Cotton didn’t just lay the groundwork for a political career by building an impeccable resume. He built relationships with figures across the conservative movement ranging from neoconservative stalwart Bill Kristol to Larry Arn, the president of the social conservative bastion Hillsdale College. Cotton also managed to burnish his credentials on the right by writing a letter to the editor of the New York Times. It wasn’t published, but it didn’t need to be.

After the Times published an article detailing a secret government program that monitored bank transactions tied to Al Qaeda, Cotton wrote a blistering email from his post in Iraq accusing the newspaper of “gravely endanger[ing] the lives of my soldiers and all other soldiers and innocent Iraqis.”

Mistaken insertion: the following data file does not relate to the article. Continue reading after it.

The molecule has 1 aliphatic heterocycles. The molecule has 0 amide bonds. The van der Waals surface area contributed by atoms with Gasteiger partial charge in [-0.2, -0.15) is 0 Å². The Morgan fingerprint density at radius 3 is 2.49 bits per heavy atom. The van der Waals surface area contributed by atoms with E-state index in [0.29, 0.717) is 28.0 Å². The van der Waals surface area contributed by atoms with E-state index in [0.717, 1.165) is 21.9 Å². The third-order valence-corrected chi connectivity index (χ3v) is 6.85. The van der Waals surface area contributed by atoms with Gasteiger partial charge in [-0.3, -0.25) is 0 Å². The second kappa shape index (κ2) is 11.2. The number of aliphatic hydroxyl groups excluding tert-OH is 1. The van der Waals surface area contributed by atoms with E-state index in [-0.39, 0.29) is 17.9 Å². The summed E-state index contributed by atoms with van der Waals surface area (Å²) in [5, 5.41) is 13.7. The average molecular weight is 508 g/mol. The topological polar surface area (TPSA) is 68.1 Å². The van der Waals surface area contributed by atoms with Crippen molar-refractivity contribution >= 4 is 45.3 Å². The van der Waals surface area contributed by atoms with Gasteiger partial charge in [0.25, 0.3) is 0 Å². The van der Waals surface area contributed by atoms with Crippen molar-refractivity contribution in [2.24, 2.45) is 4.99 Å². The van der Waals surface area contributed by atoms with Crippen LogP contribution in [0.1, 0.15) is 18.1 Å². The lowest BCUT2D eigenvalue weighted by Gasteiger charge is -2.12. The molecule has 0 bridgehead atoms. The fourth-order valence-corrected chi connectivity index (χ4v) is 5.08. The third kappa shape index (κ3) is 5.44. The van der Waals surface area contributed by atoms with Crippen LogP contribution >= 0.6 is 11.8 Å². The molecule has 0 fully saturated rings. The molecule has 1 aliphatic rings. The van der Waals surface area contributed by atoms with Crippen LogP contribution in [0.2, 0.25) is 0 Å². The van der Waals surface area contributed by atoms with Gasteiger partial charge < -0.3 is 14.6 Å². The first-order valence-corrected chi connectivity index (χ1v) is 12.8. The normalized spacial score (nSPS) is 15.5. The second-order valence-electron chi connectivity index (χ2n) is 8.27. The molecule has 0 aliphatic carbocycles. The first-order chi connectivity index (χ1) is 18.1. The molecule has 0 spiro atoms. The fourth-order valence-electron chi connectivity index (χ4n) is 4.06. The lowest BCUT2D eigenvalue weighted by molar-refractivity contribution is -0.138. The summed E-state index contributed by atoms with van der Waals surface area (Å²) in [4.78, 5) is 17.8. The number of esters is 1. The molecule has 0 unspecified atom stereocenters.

He then expressed his hope that the journalists who wrote the article be tried for violating the Espionage Act. The email was sent to the Times but he also astutely cc-ed Powerline, a conservative blog that published it instead. It established him as a rising star on the right. 

When his home congressional district became open in 2012, Cotton easily won the primary and the general elections boosted by a constant stream of hagiographical profiles in national conservative publications. From there, Cotton almost immediately mounted a run for Senate against incumbent Democrat Mark Pryor, the son of a former governor and senator who had not even faced an opponent in 2008.